In a new study released Tuesday, the Pew Global Attitudes Project found that "concern about Islamic extremism is high among countries with substantial Muslim populations." This comes at a particularly fraught moment in the Middle East: the jihadist militant group Islamic State of Iraq and Syria (ISIS) has seized whole swaths of territory in Iraq and Syria and proclaimed a new caliphate.
The study involved over 14,000 respondents in 14 countries and was conducted between April and May -- before ISIS's dramatic advance through Iraq this past month. But it underscores the growing fear and anger felt by many in Muslim-majority countries when facing a range of militant threats, from that of Boko Haram in Nigeria to ISIS to the Taliban insurgency in Pakistan.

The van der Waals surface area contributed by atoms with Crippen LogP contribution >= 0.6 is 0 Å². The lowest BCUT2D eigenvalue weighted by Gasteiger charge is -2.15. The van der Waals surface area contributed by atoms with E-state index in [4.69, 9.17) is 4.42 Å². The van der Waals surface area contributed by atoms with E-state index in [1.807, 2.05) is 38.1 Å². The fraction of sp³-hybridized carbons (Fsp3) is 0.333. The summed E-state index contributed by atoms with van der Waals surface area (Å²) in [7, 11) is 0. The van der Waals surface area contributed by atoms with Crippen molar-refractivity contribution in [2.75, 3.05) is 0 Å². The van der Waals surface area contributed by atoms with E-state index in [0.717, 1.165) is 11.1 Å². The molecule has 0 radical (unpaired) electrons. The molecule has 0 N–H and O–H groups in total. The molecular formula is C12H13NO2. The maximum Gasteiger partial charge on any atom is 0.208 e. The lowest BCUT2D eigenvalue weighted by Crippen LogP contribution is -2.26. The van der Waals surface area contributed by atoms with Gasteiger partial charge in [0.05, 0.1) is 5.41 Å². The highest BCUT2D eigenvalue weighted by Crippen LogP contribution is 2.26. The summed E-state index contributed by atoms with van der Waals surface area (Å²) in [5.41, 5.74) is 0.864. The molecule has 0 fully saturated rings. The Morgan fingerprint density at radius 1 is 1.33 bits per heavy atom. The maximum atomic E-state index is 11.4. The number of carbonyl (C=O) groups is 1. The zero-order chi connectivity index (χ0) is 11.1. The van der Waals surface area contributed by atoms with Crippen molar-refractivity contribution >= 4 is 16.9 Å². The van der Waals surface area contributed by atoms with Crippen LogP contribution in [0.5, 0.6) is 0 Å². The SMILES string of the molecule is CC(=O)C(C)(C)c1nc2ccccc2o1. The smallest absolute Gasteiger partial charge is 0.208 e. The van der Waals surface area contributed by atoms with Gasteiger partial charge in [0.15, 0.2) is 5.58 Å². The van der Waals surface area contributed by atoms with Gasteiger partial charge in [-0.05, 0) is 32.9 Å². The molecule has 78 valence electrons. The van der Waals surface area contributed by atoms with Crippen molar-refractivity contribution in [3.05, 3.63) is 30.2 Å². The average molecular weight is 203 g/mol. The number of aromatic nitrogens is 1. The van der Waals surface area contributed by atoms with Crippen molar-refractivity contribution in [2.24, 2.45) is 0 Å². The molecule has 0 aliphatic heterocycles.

Fear about terrorism has spiked in a host of countries, most conspicuously Lebanon, which has watched the spillover of Syria's brutal civil war rekindle longstanding sectarian tensions at home. Syrian refugees now make up a quarter of Lebanon's population.
There's little love for al-Qaeda and its Sunni extremist agenda, which runs parallel to ISIS.
Nor is there much support for Hezbollah, a militant Shiite organization based in Lebanon that has involved itself in the Syrian war and militant activities elsewhere.